Yesterday was Mom’s birthday. I won’t out her about how old she is now, but suffice it to say that it wasn’t the first birthday to include decorations with “Over the Hill” on them.
The day started out with good news from the family. We had heard that her grand-daughter and my niece, by marriage, was in labor on Monday. The last time we had seen them, the momma-to-be was still a child herself. The initial news had us worried that the birth might be difficult. Thankfully, yesterday morning, brought the good news that at 11:45 the night before, little Jhovanna had entered the world and baby and mamma were doing well. The original due date was November 2nd and it had looked like Mom and the baby would share a birthday. But, Mom’s birthday dawned with the news that she was a great-grandmother again but a scant 15 minutes gave each of the November birthday girls their own day.
Mom had one of her migraines when she woke up so there was some question about what we would do for the day. I had told my clients that I was going to be unavailable and had planned on spending the entire day with Mom. So, I thought it would turn into a day where we would just stay home and I would be able to work on my own projects.
Around lunchtime, she was feeling somewhat better and asked to go to a German restaurant in Arden for lunch. We’ve been there before and their food is quite good. German food always seems quite pricy but is usually served in large portions. Lunch offers smaller portions at reduced rates with the same great fare. After a lovely lunch and finding ourselves without a plan, we sat in the car discussing where to go next.
Mom wears hats due to her migraines. I crochet. So, she has a drawer full of hats that I’ve made for her in a rainbow of colors. Since we were already over half-way there, we decided to head over to AC Moore to look for some brown and gray yarn – two colors not currently represented in her hat collection.
We were in line to pay for a number of skeins of yarn and a couple of other items when the couple behind us asked mom if we could use a 40% coupon because they had an extra one. Mom tapped me on the shoulder and said the people behind her had a coupon I could use. It was such a nice thing and such a happy day that I looked to see what the couple was purchasing and it was a single, long-stem silk red rose. I reached back and took it from the lady and bought it for her. It pretty much ate up the money the coupon had saved me but it was just one of those spur-of-the-moment fun things.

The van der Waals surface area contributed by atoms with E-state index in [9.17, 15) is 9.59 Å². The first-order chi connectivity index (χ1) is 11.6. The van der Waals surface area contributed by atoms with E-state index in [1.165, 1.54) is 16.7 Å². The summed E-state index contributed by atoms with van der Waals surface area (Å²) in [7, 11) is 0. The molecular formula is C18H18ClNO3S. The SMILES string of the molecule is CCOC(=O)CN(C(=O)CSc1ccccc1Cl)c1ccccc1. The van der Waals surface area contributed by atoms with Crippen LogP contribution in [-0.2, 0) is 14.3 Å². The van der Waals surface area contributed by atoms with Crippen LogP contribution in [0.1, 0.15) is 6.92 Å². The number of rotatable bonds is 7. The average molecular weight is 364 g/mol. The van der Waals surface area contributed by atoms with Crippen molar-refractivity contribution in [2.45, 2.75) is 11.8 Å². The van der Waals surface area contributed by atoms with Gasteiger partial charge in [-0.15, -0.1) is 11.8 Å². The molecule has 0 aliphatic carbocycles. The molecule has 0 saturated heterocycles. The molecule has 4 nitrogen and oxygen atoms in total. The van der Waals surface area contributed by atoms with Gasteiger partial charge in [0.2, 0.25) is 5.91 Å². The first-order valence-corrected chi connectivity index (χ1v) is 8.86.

As I was concluding my transaction, I could hear Mom speaking with the couple but wasn’t listening to their conversation. The conversation was a bit subdued and seemed different than the typical check-out line chatter. After, I had paid, I turned to the lady, bowed and told her here’s “a pretty rose for a pretty lady”. With tears in her eyes, she rushed over to give me a big hug. Little things other people have done for me have made my own eyes a bit shiny because it was just so very special, so I returned her hug with a smile. But, this wasn’t the typical thank you for a simple act of kindness; I knew there was something more going on.
While we were hugging, Mom told me that I had done something more special than I knew – the rose was for her daughter. The couple then told me that it was the anniversary of their 25-year-old daughter’s death. They were going to visit her grave and the rose was for their grandson to put on his mother’s grave. With tears in my own eyes, we said our goodbyes and gave them our sympathies.
They actually had three coupons. They had given Mom both of the remaining ones. Knowing we wouldn’t be back to the store any time soon, I went hunting for someone to give it too. A woman had a bunch of Christmas garlands in her cart and I tapped her on the shoulder. She looked a bit frightened of me and a bit untrusting when I asked her if she had a coupon. When she realized I wasn’t accosting her, she said that she didn’t have a coupon. I handed it to her and said that I hoped she could use it since we didn’t need it. She thanked me three times and we parted with smiles.
Sitting alone at my desk writing this, I find myself looking at little Jhovanna’s picture, thinking of Mom’s birthday and the tragic loss of a young mother I never met with tears in my eyes. Life is such a continuing cycle of endings and new beginnings. It’s those special moments when we do kind and loving things for each other that often have the most meaning and make it all worthwhile.